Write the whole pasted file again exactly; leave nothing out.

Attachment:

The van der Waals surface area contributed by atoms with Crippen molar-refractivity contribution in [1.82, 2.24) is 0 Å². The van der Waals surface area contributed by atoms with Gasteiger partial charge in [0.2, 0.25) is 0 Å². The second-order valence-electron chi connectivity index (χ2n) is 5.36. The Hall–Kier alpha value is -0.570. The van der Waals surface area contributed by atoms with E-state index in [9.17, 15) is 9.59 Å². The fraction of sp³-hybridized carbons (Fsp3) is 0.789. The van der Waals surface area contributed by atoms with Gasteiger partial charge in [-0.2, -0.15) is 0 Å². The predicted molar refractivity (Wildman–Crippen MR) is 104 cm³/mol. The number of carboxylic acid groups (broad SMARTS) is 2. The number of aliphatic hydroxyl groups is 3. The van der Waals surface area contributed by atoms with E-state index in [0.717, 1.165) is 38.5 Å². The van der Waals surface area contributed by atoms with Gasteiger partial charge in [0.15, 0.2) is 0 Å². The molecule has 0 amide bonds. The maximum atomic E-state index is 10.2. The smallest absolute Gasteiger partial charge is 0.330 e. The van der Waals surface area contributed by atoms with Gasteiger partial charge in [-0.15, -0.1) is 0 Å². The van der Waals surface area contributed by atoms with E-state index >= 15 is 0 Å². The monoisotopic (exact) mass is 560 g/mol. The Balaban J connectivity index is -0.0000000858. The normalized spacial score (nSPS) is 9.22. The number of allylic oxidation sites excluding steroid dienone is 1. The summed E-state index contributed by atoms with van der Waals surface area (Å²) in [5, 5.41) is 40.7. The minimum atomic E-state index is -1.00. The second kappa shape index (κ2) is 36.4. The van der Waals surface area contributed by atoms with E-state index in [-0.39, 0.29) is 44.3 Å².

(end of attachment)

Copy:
The van der Waals surface area contributed by atoms with Crippen molar-refractivity contribution in [1.82, 2.24) is 0 Å². The van der Waals surface area contributed by atoms with Gasteiger partial charge in [0.2, 0.25) is 0 Å². The second-order valence-electron chi connectivity index (χ2n) is 5.36. The Hall–Kier alpha value is -0.570. The van der Waals surface area contributed by atoms with E-state index in [9.17, 15) is 9.59 Å². The fraction of sp³-hybridized carbons (Fsp3) is 0.789. The van der Waals surface area contributed by atoms with Gasteiger partial charge in [-0.2, -0.15) is 0 Å². The predicted molar refractivity (Wildman–Crippen MR) is 104 cm³/mol. The number of carboxylic acid groups (broad SMARTS) is 2. The number of aliphatic hydroxyl groups is 3. The van der Waals surface area contributed by atoms with E-state index in [0.717, 1.165) is 38.5 Å². The van der Waals surface area contributed by atoms with Gasteiger partial charge in [0.15, 0.2) is 0 Å². The molecule has 0 amide bonds. The maximum atomic E-state index is 10.2. The smallest absolute Gasteiger partial charge is 0.330 e. The van der Waals surface area contributed by atoms with Gasteiger partial charge in [-0.15, -0.1) is 0 Å². The van der Waals surface area contributed by atoms with E-state index >= 15 is 0 Å². The monoisotopic (exact) mass is 560 g/mol. The Balaban J connectivity index is -0.0000000858. The normalized spacial score (nSPS) is 9.22. The number of allylic oxidation sites excluding steroid dienone is 1. The summed E-state index contributed by atoms with van der Waals surface area (Å²) in [5, 5.41) is 40.7. The minimum atomic E-state index is -1.00. The second kappa shape index (κ2) is 36.4. The van der Waals surface area contributed by atoms with E-state index in [-0.39, 0.29) is 44.3 Å².